Associated Press file photo
For just a moment, former Denver Broncos standout Austin “Goose” Gonsoulin didn’t think about the open-heart surgery he underwent a few weeks ago or the cancer that has spread throughout his body.
For a brief instant, the American Football League All-Star almost felt like a safety again, transported back to a time when he used to make interceptions like this: The 74-year-old Gonsoulin had just woken from a nap on the couch when he caught a flash across his television screen – Denver cornerback Chris Harris stepping in front of a pass and racing down the sideline for a 98-yard touchdown against Baltimore last Sunday.
Gonsoulin gawked at each step, his chest hurting from sitting up so suddenly and his heart thumping with enthusiasm.
“I remember exactly what that feels like,” said Gonsoulin, who’s known around the Mile High City as an “Original Bronco” after being acquired in a trade before the team’s first season in 1960. “Such a great feeling when you’re in the open like that.”
Gonsoulin broke into a robust laugh as he chatted on the phone from his home in Beaumont, Texas.
“Only, I couldn’t have run that far,” he said. “That’s a long, long way.”
These days, Gonsoulin feels pretty good, even with all his health concerns.
Just last month, he had a heart attack that led to quadruple bypass surgery.
Nearly a year ago, he went in for an exam, and there, all over the X-ray, was the return of his cancer. Only this time it appeared in his collarbone, ribs and shoulders. It was near his back, hips and knees. It showed up along his arms and legs, too.
“I lit up like a Christmas tree,” he said. “Doctors made it sound like I wasn’t going to last much longer.
“But I’m still here.”
And still enjoying the simple pleasures like gloating about his grandkids, hanging out with his wife of nearly 50 years and watching his beloved Broncos.
“That Peyton Manning is pretty good, huh?” Gonsoulin said.
And so was Gonsoulin back in his day.
After a standout career at Baylor University, Gonsoulin was picked in the AFL draft by the Dallas Texans, who then shipped him to the Broncos for fullback Jack Spikes in the team’s first trade. Gonsoulin showed up at his first camp in 1960 along with 120 other guys, some of whom were truck drivers and oil field workers, and he was concerned about making the roster.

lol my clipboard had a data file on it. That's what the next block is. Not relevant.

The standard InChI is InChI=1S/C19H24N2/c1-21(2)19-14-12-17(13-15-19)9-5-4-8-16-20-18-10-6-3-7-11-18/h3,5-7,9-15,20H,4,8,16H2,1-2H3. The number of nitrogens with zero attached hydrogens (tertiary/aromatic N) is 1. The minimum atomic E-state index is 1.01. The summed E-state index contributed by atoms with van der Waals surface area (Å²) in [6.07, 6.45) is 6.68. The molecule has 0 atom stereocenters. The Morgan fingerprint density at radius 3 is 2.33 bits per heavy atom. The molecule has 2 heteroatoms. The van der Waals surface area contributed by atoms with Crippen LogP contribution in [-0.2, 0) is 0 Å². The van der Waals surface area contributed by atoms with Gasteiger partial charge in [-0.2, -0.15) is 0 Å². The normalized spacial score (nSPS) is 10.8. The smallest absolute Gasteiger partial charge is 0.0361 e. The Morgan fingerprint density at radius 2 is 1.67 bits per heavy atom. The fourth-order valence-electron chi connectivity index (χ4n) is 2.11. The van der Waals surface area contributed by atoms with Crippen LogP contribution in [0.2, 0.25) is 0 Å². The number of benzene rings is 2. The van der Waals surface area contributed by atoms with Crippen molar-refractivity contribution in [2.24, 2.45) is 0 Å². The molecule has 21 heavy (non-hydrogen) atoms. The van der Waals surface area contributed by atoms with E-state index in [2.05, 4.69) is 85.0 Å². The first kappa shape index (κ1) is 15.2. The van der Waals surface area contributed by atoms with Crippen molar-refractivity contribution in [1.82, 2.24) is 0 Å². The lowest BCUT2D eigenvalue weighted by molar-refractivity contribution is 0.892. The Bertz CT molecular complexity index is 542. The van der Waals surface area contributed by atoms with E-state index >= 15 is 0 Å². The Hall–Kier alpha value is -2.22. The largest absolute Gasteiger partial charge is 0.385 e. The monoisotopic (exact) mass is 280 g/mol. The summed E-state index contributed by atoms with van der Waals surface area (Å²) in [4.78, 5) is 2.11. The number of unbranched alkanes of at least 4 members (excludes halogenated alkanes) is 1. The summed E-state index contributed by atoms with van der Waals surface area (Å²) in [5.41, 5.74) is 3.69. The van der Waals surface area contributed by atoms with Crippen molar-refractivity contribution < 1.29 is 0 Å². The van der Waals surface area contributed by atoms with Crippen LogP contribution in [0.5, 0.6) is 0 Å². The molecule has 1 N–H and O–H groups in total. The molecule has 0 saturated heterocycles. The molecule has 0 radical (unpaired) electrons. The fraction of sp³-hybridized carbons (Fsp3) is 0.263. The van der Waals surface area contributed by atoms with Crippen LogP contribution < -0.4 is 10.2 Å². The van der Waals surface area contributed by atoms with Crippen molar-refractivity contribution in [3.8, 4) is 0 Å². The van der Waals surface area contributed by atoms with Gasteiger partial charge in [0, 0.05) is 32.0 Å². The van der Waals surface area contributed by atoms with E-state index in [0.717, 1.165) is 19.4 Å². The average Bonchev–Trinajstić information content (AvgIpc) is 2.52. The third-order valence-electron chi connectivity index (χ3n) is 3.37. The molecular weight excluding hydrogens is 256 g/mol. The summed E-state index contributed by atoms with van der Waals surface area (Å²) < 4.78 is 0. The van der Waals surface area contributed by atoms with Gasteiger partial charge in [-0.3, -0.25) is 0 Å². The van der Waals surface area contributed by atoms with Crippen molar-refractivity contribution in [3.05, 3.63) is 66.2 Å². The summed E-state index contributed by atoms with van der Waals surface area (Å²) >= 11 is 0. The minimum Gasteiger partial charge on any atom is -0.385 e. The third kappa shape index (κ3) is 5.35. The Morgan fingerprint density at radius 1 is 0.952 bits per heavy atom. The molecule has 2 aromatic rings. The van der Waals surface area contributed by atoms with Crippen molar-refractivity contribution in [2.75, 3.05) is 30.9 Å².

He instantly shined as he had 11 interceptions his rookie season, which remains a Broncos’ record. Gonsoulin also played in five All-Star games – would’ve been six, but one of the games was canceled – and was enshrined in the team’s Ring of Fame in 1984.
His fear of being cut led him to pack up all of his clothes from his apartment for every road game.
“Just in case,” said Gonsoulin, who also played one season with San Francisco after seven in Denver. “If they ever said, ‘You’re not coming back,’ well, at least I had my stuff, right?”
Like he really had anything to worry about. He snared the AFL’s first interception against Boston and finished his Broncos’ career as the former league’s all-time leader with 43.
Only Steve Foley has more interceptions (44) in a Denver uniform, but Champ Bailey is closing with 34. As he works his way up the all-time list, Bailey is learning more and more about Gonsoulin.
“From what I understand, he was a great pro,” Bailey said. “Obviously, he’s one of the best to play here.”
Very true. Gonsoulin once had four interceptions in a game against Buffalo and another three off Kansas City quarterback Len Dawson.
“Lenny was so mad. He walked by at halftime and swore at me,” Gonsoulin said.
Dawson wouldn’t be the only quarterback cursing Gonsoulin’s name. The durable defensive back also picked off the likes of George Blanda, John Hadl and Jack Kemp.
The toughest receiver he ever faced? Easy, Lance Alworth of the San Diego Chargers: “Especially when he was in the slot,” Gonsoulin said.
Over his career, Gonsoulin dished out plenty of bone-jarring hits.
He took a few, too. Like when he tried to tackle Houston Oilers running back Billy Cannon on a swing pass. Gonsoulin went low and hit his helmet on Cannon’s knee. Not only was Gonsoulin knocked out, he swallowed his tongue.
He was choking on the field, and yet no one could pry open his jaw.
Just when trainers were ready to break his teeth to save him, teammate Bud McFadin rushed over and forced his mouth open enough to retrieve Gonsoulin’s tongue. When Gonsoulin woke up in the ambulance a while later, he still was in uniform and wondering what happened.
Two days later, Gonsoulin was back on the field.
He’s got quite a few ailments from his playing days. His collarbone juts out from an injury that didn’t heal properly, and his knees constantly ache.
Oh, and then there are the concussions.
“A lot of times you hit someone hard, and you’d be dazed on sideline,” said Gonsoulin, who operated a construction company after his football career. “They’d be like, ‘What’s your name? Where are you from?’ You simply take some smelling salts and go back in.”
That’s why he got involved in a lawsuit against the NFL. He said he’s joined a suit that claims the league concealed and misrepresented the neurological risks of concussions.
“More than anything, I don’t think (the league) really took care of us back then,” Gonsoulin said. “My memory is fading, and I don’t know if it’s because of the concussions. Having this cancer doesn’t help, of course, but I think playing football did hurt my memory.
“Still, I’m lucky to be in the shape I’m in now.”